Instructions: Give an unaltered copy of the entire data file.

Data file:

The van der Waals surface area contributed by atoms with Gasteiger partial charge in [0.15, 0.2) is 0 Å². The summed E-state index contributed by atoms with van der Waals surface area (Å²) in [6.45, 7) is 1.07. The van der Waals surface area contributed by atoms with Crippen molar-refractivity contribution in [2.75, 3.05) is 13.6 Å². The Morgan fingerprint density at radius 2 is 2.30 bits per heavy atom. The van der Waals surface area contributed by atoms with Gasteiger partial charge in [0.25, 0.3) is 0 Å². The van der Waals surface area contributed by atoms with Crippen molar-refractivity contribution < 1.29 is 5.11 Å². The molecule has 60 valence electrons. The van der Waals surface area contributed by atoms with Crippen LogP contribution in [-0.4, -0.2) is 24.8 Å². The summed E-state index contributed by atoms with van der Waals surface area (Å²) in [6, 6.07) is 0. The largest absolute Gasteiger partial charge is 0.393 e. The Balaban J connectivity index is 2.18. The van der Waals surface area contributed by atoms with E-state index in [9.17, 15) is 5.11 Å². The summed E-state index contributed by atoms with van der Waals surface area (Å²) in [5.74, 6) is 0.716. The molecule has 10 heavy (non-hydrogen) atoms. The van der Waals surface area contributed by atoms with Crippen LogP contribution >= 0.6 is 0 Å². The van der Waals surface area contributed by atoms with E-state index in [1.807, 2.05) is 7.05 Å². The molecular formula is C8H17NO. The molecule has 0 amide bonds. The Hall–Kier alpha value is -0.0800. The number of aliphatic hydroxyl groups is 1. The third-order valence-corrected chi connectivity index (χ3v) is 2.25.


The van der Waals surface area contributed by atoms with Gasteiger partial charge in [0.15, 0.2) is 0 Å². The summed E-state index contributed by atoms with van der Waals surface area (Å²) in [6.45, 7) is 1.07. The van der Waals surface area contributed by atoms with Crippen molar-refractivity contribution in [2.75, 3.05) is 13.6 Å². The Morgan fingerprint density at radius 2 is 2.30 bits per heavy atom. The van der Waals surface area contributed by atoms with Gasteiger partial charge in [0.25, 0.3) is 0 Å². The van der Waals surface area contributed by atoms with Crippen molar-refractivity contribution < 1.29 is 5.11 Å². The molecule has 60 valence electrons. The van der Waals surface area contributed by atoms with Crippen LogP contribution in [-0.4, -0.2) is 24.8 Å². The summed E-state index contributed by atoms with van der Waals surface area (Å²) in [6, 6.07) is 0. The largest absolute Gasteiger partial charge is 0.393 e. The Balaban J connectivity index is 2.18. The van der Waals surface area contributed by atoms with E-state index in [9.17, 15) is 5.11 Å². The summed E-state index contributed by atoms with van der Waals surface area (Å²) in [5.74, 6) is 0.716. The molecule has 10 heavy (non-hydrogen) atoms. The van der Waals surface area contributed by atoms with Crippen LogP contribution >= 0.6 is 0 Å². The van der Waals surface area contributed by atoms with E-state index in [1.807, 2.05) is 7.05 Å². The molecular formula is C8H17NO. The molecule has 0 amide bonds. The Hall–Kier alpha value is -0.0800. The number of aliphatic hydroxyl groups is 1. The third-order valence-corrected chi connectivity index (χ3v) is 2.25.